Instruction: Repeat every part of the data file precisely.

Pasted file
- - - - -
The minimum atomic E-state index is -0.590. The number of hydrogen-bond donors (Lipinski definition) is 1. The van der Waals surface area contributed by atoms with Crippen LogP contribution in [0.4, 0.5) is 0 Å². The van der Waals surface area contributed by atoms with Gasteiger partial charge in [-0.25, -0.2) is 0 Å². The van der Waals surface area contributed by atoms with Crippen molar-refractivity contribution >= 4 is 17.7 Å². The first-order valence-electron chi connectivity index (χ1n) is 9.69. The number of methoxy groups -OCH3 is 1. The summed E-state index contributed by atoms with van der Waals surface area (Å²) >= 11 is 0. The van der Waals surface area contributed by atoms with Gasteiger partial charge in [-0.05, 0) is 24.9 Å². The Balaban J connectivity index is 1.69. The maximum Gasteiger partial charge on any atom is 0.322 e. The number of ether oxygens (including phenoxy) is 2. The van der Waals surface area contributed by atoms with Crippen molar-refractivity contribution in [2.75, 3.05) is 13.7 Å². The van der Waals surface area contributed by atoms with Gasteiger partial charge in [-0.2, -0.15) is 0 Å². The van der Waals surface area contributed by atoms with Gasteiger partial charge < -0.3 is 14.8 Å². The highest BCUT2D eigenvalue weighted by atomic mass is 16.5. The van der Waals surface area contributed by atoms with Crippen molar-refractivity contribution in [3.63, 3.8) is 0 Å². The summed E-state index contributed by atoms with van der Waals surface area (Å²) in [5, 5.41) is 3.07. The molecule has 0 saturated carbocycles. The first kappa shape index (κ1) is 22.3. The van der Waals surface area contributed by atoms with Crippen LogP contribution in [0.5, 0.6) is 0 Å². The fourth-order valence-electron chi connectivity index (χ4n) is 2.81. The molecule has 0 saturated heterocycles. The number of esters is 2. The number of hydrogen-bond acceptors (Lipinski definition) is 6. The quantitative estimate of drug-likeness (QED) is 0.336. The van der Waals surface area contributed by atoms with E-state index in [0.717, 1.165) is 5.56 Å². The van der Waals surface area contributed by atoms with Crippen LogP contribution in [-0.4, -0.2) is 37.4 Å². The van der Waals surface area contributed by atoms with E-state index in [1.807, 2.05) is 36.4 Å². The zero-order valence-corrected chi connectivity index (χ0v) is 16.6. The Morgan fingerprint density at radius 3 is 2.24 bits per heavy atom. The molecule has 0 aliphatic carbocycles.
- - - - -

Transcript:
The minimum atomic E-state index is -0.590. The number of hydrogen-bond donors (Lipinski definition) is 1. The van der Waals surface area contributed by atoms with Crippen LogP contribution in [0.4, 0.5) is 0 Å². The van der Waals surface area contributed by atoms with Gasteiger partial charge in [-0.25, -0.2) is 0 Å². The van der Waals surface area contributed by atoms with Crippen molar-refractivity contribution >= 4 is 17.7 Å². The first-order valence-electron chi connectivity index (χ1n) is 9.69. The number of methoxy groups -OCH3 is 1. The summed E-state index contributed by atoms with van der Waals surface area (Å²) >= 11 is 0. The van der Waals surface area contributed by atoms with Gasteiger partial charge in [-0.05, 0) is 24.9 Å². The Balaban J connectivity index is 1.69. The maximum Gasteiger partial charge on any atom is 0.322 e. The number of ether oxygens (including phenoxy) is 2. The van der Waals surface area contributed by atoms with Crippen molar-refractivity contribution in [2.75, 3.05) is 13.7 Å². The van der Waals surface area contributed by atoms with Gasteiger partial charge in [-0.2, -0.15) is 0 Å². The van der Waals surface area contributed by atoms with Gasteiger partial charge < -0.3 is 14.8 Å². The highest BCUT2D eigenvalue weighted by atomic mass is 16.5. The van der Waals surface area contributed by atoms with Crippen molar-refractivity contribution in [3.63, 3.8) is 0 Å². The summed E-state index contributed by atoms with van der Waals surface area (Å²) in [5, 5.41) is 3.07. The molecule has 0 saturated carbocycles. The first kappa shape index (κ1) is 22.3. The van der Waals surface area contributed by atoms with Crippen LogP contribution in [0.5, 0.6) is 0 Å². The fourth-order valence-electron chi connectivity index (χ4n) is 2.81. The molecule has 0 saturated heterocycles. The number of esters is 2. The number of hydrogen-bond acceptors (Lipinski definition) is 6. The quantitative estimate of drug-likeness (QED) is 0.336. The van der Waals surface area contributed by atoms with E-state index in [0.717, 1.165) is 5.56 Å². The van der Waals surface area contributed by atoms with Crippen LogP contribution in [-0.4, -0.2) is 37.4 Å². The van der Waals surface area contributed by atoms with E-state index in [1.807, 2.05) is 36.4 Å². The zero-order valence-corrected chi connectivity index (χ0v) is 16.6. The Morgan fingerprint density at radius 3 is 2.24 bits per heavy atom. The molecule has 0 aliphatic carbocycles.